One of the financial blogs I enjoy reading is called MisterSquirrel. I’m well aware of the irony of taking financial advice from someone who shares a nickname with tree-dwelling rodents — but the author is spot on about personal finances. One of his newer posts is about the hierarchy of financial management, which outlines the path most people follow to economic stability.
There are ways to shortcut that process, though a lot depends on how committed you are to leading a debt-free lifestyle, and how you define success for yourself. Everyone is different, everyone lives by a different set of priorities, and every situation is unique; there is no one-size fits all financial management solution.
Don’t Finance a House
Unless you’re certain about your job, buying a home is very limiting in terms of economic mobility — and it’s a big expense. Even if your mortgage payment is less than rent on a similarly-sized home, most people vastly underestimate the ancillary costs of owning a home. Those would include the costs of insurance, taxes, and maintenance. Many are lured by the promise of deductible mortgage interest, only to find when tax time comes around that the deduction doesn’t really add up to that much. There’s also the conventional wisdom talking point about “building equity” instead of paying rent. If you look at how much equity you really gain in a house over the first five years, it’s a negligible return, especially considering you put up 20% of the selling price in cash.
Most people approach housing from a very narrow point of view, and ignore a world of non-traditional housing options that don’t require going massively in debt while committing 30% of their income.
Don’t Have Kids
It’s only been a very short time in human history that having children has become optional. Many of our societal views on children were shaped in times when having a large family was crucial to both financial success and to basic survival. Today the cost of having and raising kids has exploded, making a large family a luxury few can afford. The rising cost of raising kids may be one of the reasons having children has dropped off the priority list for many young couples.
In the mid-1990s, 65% of Americans said having kids was important to a successful marriage; today that percentage is down to 41%. Having kids now ranks in 8th place out of 9 qualities people say are important to a happy marriage. This trend is more manifest in younger women, where 43% of women in the 33-46 age group don’t have kids. Even women who choose to have kids are having fewer of them.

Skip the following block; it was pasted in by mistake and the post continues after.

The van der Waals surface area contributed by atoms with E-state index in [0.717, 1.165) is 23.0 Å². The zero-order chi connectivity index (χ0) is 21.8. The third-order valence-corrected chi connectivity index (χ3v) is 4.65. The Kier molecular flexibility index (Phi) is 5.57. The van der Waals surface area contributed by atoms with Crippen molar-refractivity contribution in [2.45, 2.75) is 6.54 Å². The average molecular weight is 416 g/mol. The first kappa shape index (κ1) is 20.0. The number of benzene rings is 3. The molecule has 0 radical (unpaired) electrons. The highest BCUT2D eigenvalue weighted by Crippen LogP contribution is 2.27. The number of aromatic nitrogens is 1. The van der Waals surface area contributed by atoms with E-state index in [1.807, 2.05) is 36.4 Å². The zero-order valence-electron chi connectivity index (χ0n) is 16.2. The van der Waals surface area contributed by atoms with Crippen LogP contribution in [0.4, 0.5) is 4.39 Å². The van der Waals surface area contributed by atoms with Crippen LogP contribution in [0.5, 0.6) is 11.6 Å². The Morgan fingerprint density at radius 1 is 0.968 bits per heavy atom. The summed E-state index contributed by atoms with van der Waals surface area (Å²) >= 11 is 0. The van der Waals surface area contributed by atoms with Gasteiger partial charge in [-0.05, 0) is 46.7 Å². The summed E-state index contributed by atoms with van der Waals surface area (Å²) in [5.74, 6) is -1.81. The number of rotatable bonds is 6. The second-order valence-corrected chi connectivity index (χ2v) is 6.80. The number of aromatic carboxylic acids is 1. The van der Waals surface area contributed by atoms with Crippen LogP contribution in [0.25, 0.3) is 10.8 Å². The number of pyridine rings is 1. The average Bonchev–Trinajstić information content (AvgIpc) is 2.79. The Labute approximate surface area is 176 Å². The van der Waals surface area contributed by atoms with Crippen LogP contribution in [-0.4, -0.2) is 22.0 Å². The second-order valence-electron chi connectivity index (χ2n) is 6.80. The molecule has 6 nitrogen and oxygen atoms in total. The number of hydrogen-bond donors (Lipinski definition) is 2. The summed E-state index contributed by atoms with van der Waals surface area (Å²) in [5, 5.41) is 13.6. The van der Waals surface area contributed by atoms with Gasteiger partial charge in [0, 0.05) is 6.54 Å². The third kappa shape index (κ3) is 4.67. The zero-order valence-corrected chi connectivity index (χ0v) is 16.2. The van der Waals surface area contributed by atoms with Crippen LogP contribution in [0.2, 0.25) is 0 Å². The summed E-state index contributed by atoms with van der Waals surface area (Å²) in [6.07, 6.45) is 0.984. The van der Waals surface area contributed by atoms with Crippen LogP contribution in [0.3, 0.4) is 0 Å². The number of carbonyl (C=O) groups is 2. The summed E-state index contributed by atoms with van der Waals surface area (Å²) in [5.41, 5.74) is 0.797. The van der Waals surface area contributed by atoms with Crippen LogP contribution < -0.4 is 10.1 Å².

Never Finance a New Car
I’m constantly surprised by the number of people who have a mortgage, car payments, and credit card debt. Instead of treating transportation costs as an expense, too many make emotional decisions about buying a car. Buying a used car doesn’t have to mean you risk getting a clunker or inheriting someone else’s problems. With dealers like CarMax and services like CarFax, you can let someone else take the depreciation hit on a new car, confident that you’re not getting a vehicle with a washed salvage title.
In some areas it may be possible to get by with a used motorcycle as a second car. There are literally thousands of lightly-used motorcycles that the owner purchased, rode for a few thousand miles, and then parked in a garage where it sat for years. Those can be purchased for a fraction of the cost of new bike, reconditioned at a very reasonable expense, and then ridden for years of trouble free service.
Say No to Credit Cards
Credit cards are financial quicksand and make it easy to get stuck in debt, very difficult to get out of once you’re in. The suggestion that you need a credit card to travel and get around is a total myth. Living off credit cards is like commuting through a minefield every day; you’re one misstep, accident, job loss, or illness away from them blowing up your finances and saddling yourself with years of debt. Using debit cards does require paying attention to some vendors that may put a temporary block on your account. To get around that and the fear of using a debit card number online, we set up a debit account separate from our serious money, and use it like a prepaid credit card. When we know we’re going to be traveling, we can add a couple thousand to the balance. So far we’ve never run into a problem.
Not all of these suggestions will be right for everyone; it’s up to you to determine the balance between financial security, mobility, and convenience that’s right for you.